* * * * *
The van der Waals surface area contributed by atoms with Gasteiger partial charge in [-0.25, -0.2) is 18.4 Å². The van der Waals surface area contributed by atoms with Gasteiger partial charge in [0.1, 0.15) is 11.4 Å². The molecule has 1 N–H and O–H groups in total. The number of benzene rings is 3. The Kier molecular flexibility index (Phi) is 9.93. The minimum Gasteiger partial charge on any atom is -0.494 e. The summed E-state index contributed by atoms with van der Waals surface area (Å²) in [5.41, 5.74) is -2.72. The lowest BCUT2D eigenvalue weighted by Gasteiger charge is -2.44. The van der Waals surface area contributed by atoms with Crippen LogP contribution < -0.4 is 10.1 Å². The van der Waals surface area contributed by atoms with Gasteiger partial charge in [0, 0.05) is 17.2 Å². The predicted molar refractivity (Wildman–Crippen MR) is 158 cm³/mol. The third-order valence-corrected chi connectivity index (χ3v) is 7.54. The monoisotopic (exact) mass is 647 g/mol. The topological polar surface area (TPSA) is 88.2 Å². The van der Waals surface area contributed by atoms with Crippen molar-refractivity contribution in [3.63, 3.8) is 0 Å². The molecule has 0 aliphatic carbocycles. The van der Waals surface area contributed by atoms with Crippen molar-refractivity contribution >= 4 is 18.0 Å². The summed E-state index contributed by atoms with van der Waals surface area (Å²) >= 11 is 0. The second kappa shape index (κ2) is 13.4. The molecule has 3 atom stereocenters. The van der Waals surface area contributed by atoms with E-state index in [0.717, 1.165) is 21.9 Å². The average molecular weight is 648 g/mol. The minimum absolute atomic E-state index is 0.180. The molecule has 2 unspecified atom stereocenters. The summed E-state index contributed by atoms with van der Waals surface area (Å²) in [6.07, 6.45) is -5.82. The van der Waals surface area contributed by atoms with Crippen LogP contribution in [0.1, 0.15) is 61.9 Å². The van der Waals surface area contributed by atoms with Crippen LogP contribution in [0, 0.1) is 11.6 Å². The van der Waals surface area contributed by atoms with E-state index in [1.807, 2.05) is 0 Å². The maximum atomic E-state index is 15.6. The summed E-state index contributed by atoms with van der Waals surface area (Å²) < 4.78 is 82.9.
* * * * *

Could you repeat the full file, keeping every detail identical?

The van der Waals surface area contributed by atoms with Gasteiger partial charge in [-0.25, -0.2) is 18.4 Å². The van der Waals surface area contributed by atoms with Gasteiger partial charge in [0.1, 0.15) is 11.4 Å². The molecule has 1 N–H and O–H groups in total. The number of benzene rings is 3. The Kier molecular flexibility index (Phi) is 9.93. The minimum Gasteiger partial charge on any atom is -0.494 e. The summed E-state index contributed by atoms with van der Waals surface area (Å²) in [5.41, 5.74) is -2.72. The lowest BCUT2D eigenvalue weighted by Gasteiger charge is -2.44. The van der Waals surface area contributed by atoms with Crippen LogP contribution < -0.4 is 10.1 Å². The van der Waals surface area contributed by atoms with Gasteiger partial charge in [0, 0.05) is 17.2 Å². The predicted molar refractivity (Wildman–Crippen MR) is 158 cm³/mol. The third-order valence-corrected chi connectivity index (χ3v) is 7.54. The monoisotopic (exact) mass is 647 g/mol. The topological polar surface area (TPSA) is 88.2 Å². The van der Waals surface area contributed by atoms with Crippen molar-refractivity contribution in [3.63, 3.8) is 0 Å². The molecule has 0 aliphatic carbocycles. The van der Waals surface area contributed by atoms with Crippen molar-refractivity contribution >= 4 is 18.0 Å². The summed E-state index contributed by atoms with van der Waals surface area (Å²) >= 11 is 0. The second kappa shape index (κ2) is 13.4. The molecule has 3 atom stereocenters. The van der Waals surface area contributed by atoms with E-state index in [0.717, 1.165) is 21.9 Å². The average molecular weight is 648 g/mol. The minimum absolute atomic E-state index is 0.180. The molecule has 2 unspecified atom stereocenters. The summed E-state index contributed by atoms with van der Waals surface area (Å²) in [6.07, 6.45) is -5.82. The van der Waals surface area contributed by atoms with Crippen LogP contribution in [0.1, 0.15) is 61.9 Å². The van der Waals surface area contributed by atoms with Crippen LogP contribution in [0, 0.1) is 11.6 Å². The van der Waals surface area contributed by atoms with E-state index in [1.807, 2.05) is 0 Å². The maximum atomic E-state index is 15.6. The summed E-state index contributed by atoms with van der Waals surface area (Å²) < 4.78 is 82.9.